Twenty-eight percent (28%) of voters favor a proposal to prohibit everyone except police and government officials from owning a gun. A Scott Rasmussen national survey found that 65% are opposed.
Those totals include 14% who Strongly Favor the proposal and 49% who are Strongly Opposed.
Eighty-one percent (81%) of Republicans oppose the idea of allowing only government officials to own guns. So do 66% of Independents.
Democrats are more evenly divided. In fact, 43% of those in President Biden’s party support the ban on gun ownership for anyone other than police and government officials. Still, a bare majority of Democrats (51%) are opposed.
Black voters are evenly divided on the question. A majority of White voters and a plurality of Hispanic voters are opposed to allowing only government officials to own guns.
Those with a postgraduate degree are evenly divided. Forty-six percent (46%) favor the gun ban while 48% are opposed. Those without an advanced degree oppose the ban by a 69% to 24% margin.
When it comes to reducing violence in America, 53% of voters believe having the police crackdown on gang activity would be more effective than placing restrictions on gun ownership. Thirty-five percent (35%) take the opposite view.
That’s another issue where voters with a postgraduate degree have views that are significantly different than the rest of the population. By a 50% to 39% margin, those with an advanced degree believe restricting gun ownership is the best way to reduce violence. All other voters, by a 56% to 32% margin, take the opposite view.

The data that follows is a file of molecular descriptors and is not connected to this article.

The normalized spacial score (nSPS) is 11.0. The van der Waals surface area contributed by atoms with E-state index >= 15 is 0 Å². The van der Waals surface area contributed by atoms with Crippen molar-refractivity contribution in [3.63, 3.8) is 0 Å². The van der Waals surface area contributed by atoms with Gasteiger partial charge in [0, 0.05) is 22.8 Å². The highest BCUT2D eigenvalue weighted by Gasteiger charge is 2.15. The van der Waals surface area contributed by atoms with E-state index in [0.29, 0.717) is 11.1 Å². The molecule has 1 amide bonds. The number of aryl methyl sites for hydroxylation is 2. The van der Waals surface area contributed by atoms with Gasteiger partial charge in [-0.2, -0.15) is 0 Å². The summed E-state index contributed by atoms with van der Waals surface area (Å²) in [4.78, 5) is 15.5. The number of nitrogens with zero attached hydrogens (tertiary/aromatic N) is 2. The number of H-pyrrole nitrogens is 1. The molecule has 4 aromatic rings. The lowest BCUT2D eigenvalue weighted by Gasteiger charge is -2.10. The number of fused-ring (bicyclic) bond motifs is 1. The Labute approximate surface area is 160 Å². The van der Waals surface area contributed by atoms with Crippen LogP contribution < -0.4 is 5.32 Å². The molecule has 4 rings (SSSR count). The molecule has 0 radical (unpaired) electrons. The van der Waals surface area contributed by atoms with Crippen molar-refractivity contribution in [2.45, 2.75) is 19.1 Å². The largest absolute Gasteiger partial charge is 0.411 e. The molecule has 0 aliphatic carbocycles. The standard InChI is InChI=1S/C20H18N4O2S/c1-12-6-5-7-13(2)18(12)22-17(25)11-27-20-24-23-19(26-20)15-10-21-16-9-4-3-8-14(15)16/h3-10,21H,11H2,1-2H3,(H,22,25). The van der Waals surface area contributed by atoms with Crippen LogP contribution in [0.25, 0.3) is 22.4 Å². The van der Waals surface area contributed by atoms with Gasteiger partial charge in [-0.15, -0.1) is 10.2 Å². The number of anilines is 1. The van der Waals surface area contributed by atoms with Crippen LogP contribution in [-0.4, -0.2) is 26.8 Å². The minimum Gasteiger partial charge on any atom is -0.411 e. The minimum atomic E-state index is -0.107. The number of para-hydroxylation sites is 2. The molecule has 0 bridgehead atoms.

Data released earlier found that 55% believe the “defund the police” movement led to increased crime in major U.S. cities.
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Note: Neither Scott Rasmussen, ScottRasmussen.com, nor RMG Research, Inc. have any affiliation with Rasmussen Reports. While Scott Rasmussen founded that firm, he left more than seven years ago and has had no involvement since that time.
The survey of 1,200 Registered Voters was conducted by Scott Rasmussen using a mixed mode approach from July 8-10, 2021. Field work for the survey was conducted by RMG Research, Inc. Most respondents were contacted online or via text while 231 were contacted using automated phone polling techniques. Online respondents were selected from a list of Registered Voters and through a process of Random Digital Engagement. Certain quotas were applied, and the sample was lightly weighted by geography, gender, age, race, education, internet usage, and political party to reasonably reflect the nation’s population of Registered Voters. Other variables were reviewed to ensure that the final sample is representative of that population.